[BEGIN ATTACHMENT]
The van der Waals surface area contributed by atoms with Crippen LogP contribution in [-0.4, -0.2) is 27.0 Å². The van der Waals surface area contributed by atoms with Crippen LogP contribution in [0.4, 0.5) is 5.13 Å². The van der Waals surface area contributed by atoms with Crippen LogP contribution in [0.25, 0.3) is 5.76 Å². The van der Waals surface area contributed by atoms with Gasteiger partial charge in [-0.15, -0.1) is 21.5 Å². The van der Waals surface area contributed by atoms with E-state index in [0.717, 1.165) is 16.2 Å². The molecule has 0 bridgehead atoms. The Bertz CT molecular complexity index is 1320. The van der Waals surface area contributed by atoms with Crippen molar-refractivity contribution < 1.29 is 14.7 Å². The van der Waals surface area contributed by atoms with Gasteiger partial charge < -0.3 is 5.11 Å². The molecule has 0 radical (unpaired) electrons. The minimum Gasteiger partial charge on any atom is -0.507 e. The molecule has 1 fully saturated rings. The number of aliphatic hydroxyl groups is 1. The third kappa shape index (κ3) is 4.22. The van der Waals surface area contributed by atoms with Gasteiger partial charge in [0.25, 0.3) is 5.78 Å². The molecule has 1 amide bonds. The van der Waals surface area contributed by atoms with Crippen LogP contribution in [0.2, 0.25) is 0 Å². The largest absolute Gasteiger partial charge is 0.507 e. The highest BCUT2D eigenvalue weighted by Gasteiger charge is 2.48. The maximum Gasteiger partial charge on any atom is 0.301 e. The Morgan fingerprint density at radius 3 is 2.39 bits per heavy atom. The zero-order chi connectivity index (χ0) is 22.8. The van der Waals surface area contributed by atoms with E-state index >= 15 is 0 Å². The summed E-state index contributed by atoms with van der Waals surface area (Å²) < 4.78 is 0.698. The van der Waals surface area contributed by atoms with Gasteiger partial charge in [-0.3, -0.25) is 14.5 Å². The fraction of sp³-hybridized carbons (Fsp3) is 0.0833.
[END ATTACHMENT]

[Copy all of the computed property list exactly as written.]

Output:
The van der Waals surface area contributed by atoms with Crippen LogP contribution in [-0.4, -0.2) is 27.0 Å². The van der Waals surface area contributed by atoms with Crippen LogP contribution in [0.4, 0.5) is 5.13 Å². The van der Waals surface area contributed by atoms with Crippen LogP contribution in [0.25, 0.3) is 5.76 Å². The van der Waals surface area contributed by atoms with Gasteiger partial charge in [-0.15, -0.1) is 21.5 Å². The van der Waals surface area contributed by atoms with E-state index in [0.717, 1.165) is 16.2 Å². The molecule has 0 bridgehead atoms. The Bertz CT molecular complexity index is 1320. The van der Waals surface area contributed by atoms with Crippen molar-refractivity contribution < 1.29 is 14.7 Å². The van der Waals surface area contributed by atoms with Gasteiger partial charge < -0.3 is 5.11 Å². The molecule has 0 radical (unpaired) electrons. The minimum Gasteiger partial charge on any atom is -0.507 e. The molecule has 1 fully saturated rings. The number of aliphatic hydroxyl groups is 1. The third kappa shape index (κ3) is 4.22. The van der Waals surface area contributed by atoms with Gasteiger partial charge in [0.25, 0.3) is 5.78 Å². The molecule has 1 amide bonds. The van der Waals surface area contributed by atoms with Crippen LogP contribution in [0.2, 0.25) is 0 Å². The largest absolute Gasteiger partial charge is 0.507 e. The highest BCUT2D eigenvalue weighted by Gasteiger charge is 2.48. The maximum Gasteiger partial charge on any atom is 0.301 e. The Morgan fingerprint density at radius 3 is 2.39 bits per heavy atom. The zero-order chi connectivity index (χ0) is 22.8. The van der Waals surface area contributed by atoms with E-state index >= 15 is 0 Å². The summed E-state index contributed by atoms with van der Waals surface area (Å²) < 4.78 is 0.698. The van der Waals surface area contributed by atoms with Gasteiger partial charge in [-0.3, -0.25) is 14.5 Å². The fraction of sp³-hybridized carbons (Fsp3) is 0.0833.